Ramaphosa expressed concerns over the rise of GBV complaints now that families have been curbed together.
Since the outbreak of the coronavirus pandemic, violence against women has become a global headache. While a third of women around the world have experienced some form of violence in their lives, the United Nations say since the pandemic – the number of calls to helplines have doubled in several countries in April, compared with the same month in 2019. “In China they have tripled; and in Australia, search engines such as Google are seeing the highest magnitude of searches for domestic violence help in the past five years,” the world body says.
Here in South Africa the same scenario is playing out. Authorities say 2 300 cases of gender-based violence were reported during the first week of the country’s lockdown, which began on March 27.
“It is disturbing that during a time of such immense difficulty for our country, women and girls are being terrorised inside their own homes, forcing them to make desperate calls for help. The number of calls to the GBV National Command Centre has increased since the lockdown began on 27 March,” says President Ramaphosa in his letter.
“I have directed the Minister of Police to ensure that Family Violence, Child Protection and Sexual Offences Units are reinforced at police stations during the lockdown and beyond.”
Measures to combat the scourge
- Government to prioritise gender-based violence in its national response to the COVID-19 pandemic.
- Government to implement the Emergency Response Plan to end gender-based violence.
- Support services to vulnerable women and children remain operational throughout the lockdown, including psycho-social services like counselling for women and children, sheltering and places of safety, and medico-legal services in cases of sexual violence.
- The Gender-Based Violence National Command Centre remains operational.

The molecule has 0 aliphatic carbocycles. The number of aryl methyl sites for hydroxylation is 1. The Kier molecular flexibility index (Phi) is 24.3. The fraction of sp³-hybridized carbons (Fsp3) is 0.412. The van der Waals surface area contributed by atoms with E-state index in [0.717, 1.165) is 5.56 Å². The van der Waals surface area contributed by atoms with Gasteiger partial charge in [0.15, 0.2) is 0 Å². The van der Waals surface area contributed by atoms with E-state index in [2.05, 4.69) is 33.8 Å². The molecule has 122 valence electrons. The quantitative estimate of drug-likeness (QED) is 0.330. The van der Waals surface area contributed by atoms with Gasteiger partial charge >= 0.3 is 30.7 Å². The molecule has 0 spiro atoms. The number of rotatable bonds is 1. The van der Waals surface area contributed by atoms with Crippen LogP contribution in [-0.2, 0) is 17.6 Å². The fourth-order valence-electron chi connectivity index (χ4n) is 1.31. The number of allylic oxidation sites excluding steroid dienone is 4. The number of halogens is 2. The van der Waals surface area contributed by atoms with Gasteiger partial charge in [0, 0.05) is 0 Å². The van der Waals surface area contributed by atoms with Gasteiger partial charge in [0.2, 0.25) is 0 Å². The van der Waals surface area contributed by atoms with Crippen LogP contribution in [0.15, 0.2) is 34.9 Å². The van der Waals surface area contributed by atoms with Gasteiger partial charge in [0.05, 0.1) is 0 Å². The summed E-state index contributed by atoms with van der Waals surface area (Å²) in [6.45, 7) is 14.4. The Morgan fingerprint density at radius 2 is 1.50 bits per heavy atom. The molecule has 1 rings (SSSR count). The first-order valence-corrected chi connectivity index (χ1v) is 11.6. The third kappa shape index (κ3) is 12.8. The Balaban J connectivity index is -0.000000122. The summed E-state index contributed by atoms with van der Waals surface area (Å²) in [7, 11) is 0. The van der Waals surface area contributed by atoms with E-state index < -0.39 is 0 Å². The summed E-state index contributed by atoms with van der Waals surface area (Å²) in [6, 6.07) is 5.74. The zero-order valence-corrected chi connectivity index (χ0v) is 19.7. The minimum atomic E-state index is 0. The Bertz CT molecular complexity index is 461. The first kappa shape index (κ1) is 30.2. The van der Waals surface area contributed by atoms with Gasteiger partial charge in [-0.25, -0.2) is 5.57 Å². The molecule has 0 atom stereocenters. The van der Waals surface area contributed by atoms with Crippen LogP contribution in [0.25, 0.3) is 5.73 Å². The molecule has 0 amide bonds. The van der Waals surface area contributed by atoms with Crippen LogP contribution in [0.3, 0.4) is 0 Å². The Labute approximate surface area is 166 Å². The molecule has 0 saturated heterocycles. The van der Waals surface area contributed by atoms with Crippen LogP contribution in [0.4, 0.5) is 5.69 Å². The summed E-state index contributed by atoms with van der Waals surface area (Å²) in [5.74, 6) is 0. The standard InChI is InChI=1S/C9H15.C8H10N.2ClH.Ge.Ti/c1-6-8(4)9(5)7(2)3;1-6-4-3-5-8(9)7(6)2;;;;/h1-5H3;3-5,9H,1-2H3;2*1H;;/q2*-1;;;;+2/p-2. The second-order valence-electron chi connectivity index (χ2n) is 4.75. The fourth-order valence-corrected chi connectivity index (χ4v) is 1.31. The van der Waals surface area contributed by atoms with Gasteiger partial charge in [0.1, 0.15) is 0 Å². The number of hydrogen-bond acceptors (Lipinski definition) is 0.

- The Interim Steering Committee on GBV and femicide, in consultation with civil society organisations, is developing guidelines and protocols for GBV management amid COVID-19.
South African picture of GBV amid COVID-19 Pandemic
On 30 March 2020 it was Day 3 since Ramaphosa announced a nationwide lockdown due to COVID-19 pandemic. On the same day the Minister in the Presidency for Women, Youth and Persons with Disabilities, Maite Nkoana-Mashabane, reported that there were continuing incidences of violence against women and children during the lockdown period.
This was after a KwaZulu-Natal grandmother was raped and murdered, allegedly by men posing as soldiers. The 75-year-old Genzeni Ernstine MaMthalane Zuma reportedly allowed the criminals into her home in Sweetwaters, Pietermaritzburg, after they claimed to be South African National Defence Force (SANDF) members assigned to sanitise homes in the area.
Just recently, a 5-year-old boy was found murdered inside a tavern in Orange Farm, Johannesburg. The murder came while the country was still reeling from that of a 14-year-old teenager who was found raped and murdered in Soweto.
Members of the public who feel threatened are urged to contact the Gender-Based Violence Command Centre on 0800 428 428 or *120*786#.
Below is a full statement by President Cyril Ramaphosa addressing GBV and vandalism happening at schools: